(11)
Where represents the LPCs coefficient vector [1, (1), (2), . . .,(m_{p})] for the original clear audio speech signal.
And represents the LPCs coefficient vector [1, (1), (2), . . . , (m_{p})] for the decrypted audio speech signal, and represents the autocorrelation matrix of the decrypted audio speech signal. Quality of decrypted signal becomes better as s value of LLR is low and close to zero.
3.2.2. Correlation Coefficient (CC)
The higher the value of correlation coefficient between original and decrypted signal represents the better the quality of decryption algorithm
3.2.3. Spectral Distortion (SD)
The lower the value of spectral distortion between original and decrypted signal represents the better the quality of decryption algorithm. We summarize both encryption and decryption quality metrics in Table 1.
Decryption algorithm | Encryption Algorithm | |||||||
Log likelihood Ratio (LLR) | Spectral Distortion (SD) | Correlation Coefficient (CC) | Processing time (s) | Histogram | Log likelihood Ratio (LLR) | Spectral Distortion (SD) | Correlation Coefficient (CC) | Processing time (s) |
Lowest Value and more near to zero Is the best for more quality of decryption algorithm | Lowest Value Is the best for more quality of decryption algorithm | Highest value is the best for more quality of decryption algorithm | Lowest Value Is the best for more quality of decryption algorithm | The more uniform the histogram the more quality of encryption algorithm | highest value is the best for more quality of encryption algorithm | highest value is the best for more quality of encryption algorithm | Lowest value is the best for more quality of encryption algorithm | Lowest Value Is the best for more quality of encryption algorithm |
4. Proposed Cryptosystem
As shown in Figure 2, Encryption Phase consists of the following steps:
Step 1: Reformat audio speech signal by doing framing and reshaping into 2-D blocks to a form suitable to be readable by programming language which is MATLAB in our research.
Step 2: Mask generation by using key.
Step 3: Permutation using any of chaotic algorithms in this research (Logistic Map, Henon Map, Standard Map, or Baker Map), in which speech information samples are rearranged and change its position in speech matrix, Substitution, means changing values or amplitudes of speech samples by adding its value to mask's value.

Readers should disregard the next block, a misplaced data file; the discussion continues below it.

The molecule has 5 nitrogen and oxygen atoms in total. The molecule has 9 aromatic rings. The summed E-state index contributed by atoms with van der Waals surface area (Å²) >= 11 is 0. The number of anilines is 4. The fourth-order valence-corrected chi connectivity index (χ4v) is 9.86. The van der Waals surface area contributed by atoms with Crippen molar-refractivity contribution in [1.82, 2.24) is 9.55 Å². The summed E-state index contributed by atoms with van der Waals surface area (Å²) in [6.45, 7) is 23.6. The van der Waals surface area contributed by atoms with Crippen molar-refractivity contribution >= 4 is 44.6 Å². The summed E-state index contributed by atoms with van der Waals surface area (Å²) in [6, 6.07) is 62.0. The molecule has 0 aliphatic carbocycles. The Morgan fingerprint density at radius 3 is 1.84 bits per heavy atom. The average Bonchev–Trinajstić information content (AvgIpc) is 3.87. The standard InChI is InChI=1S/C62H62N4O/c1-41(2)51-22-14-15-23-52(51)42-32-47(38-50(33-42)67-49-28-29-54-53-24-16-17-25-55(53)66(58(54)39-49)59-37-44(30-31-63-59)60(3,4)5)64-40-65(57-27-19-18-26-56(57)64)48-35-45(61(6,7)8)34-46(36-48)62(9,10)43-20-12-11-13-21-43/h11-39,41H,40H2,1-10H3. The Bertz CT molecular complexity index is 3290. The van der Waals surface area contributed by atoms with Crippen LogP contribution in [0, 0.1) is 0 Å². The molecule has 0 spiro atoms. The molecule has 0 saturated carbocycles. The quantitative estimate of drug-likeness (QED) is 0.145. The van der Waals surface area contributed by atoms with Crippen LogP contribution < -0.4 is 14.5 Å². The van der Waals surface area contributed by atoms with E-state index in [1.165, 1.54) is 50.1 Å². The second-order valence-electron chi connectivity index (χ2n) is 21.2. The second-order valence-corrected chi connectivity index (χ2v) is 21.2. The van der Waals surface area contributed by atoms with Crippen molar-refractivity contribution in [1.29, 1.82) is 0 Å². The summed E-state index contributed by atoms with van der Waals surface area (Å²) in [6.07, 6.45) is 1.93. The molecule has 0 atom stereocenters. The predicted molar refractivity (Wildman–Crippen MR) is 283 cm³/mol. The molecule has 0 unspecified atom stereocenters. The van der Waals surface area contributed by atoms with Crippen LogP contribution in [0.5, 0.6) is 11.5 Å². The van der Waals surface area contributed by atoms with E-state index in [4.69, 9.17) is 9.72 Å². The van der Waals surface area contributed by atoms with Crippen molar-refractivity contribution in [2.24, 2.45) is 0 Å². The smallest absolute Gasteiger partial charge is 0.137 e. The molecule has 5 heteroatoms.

Step 4: Apply time domain or transform domain (DCT,DST,DWT), then apply Permutation using same chaotic algorithm used in step 3, then substitution and finally apply inverse transform domains (IDCT,IDST,IDWT).
Step 5: Apply permutation using same chaotic algorithm used in step 3.
Step 6: Reshape into 1-D format which is the most suitable form to save speech information into a physical file, output file is the encrypted speech file on which we can apply encryption quality metrics.
Decryption Phase consists of the following steps:
Step 1: Mask generation by using key.
Step 2: Framing and reshaping into 2-D blocks, to a form suitable to be read by programming language which is MATLAB in our research.
Step 3: Apply inverse permutation, in which speech information are rearranged and change its location in speech matrix to its original positions.
Step 4: Apply time domain or transform domain (DCT, DST, DWT), then apply substitution (subtract mask), then apply inverse permutation using same chaotic algorithm used in step 3, and finally apply inverse transform domains (IDCT, IDST, IDWT).
Step 5: Apply substitution (subtract mask) then Apply Inverse Permutation.
Step 6: Reshape into 1-D format which is the most suitable form to save speech information into file to save it, output file is the decrypted speech file on which we can apply decryption quality metrics.
4.1. Permutation Step
This step reduces the intelligibility of audio signal as it produces distortion of speech time envelope, as we will apply permutation of audio samples in time domain and transform domains.
4.2. Third Permutation Step
This step is used to complete hiding of audio signal features.
4.3. Substitution Step
It is responsible about changing non-permuted portions of encrypted signal and to change power spectrum of audio signal to overcome cryptanalysis attacks. We accomplish substitution in time domain (TD) [37,38], DCT domain, DST domain, or DWT domain to determine the best domain for use in speech cryptosystem [39-48].
4.4. Mask
It is generated from the secret key, using key for generating the mask adds an advantage of more secure cryptosystem, and its construction steps are as follows: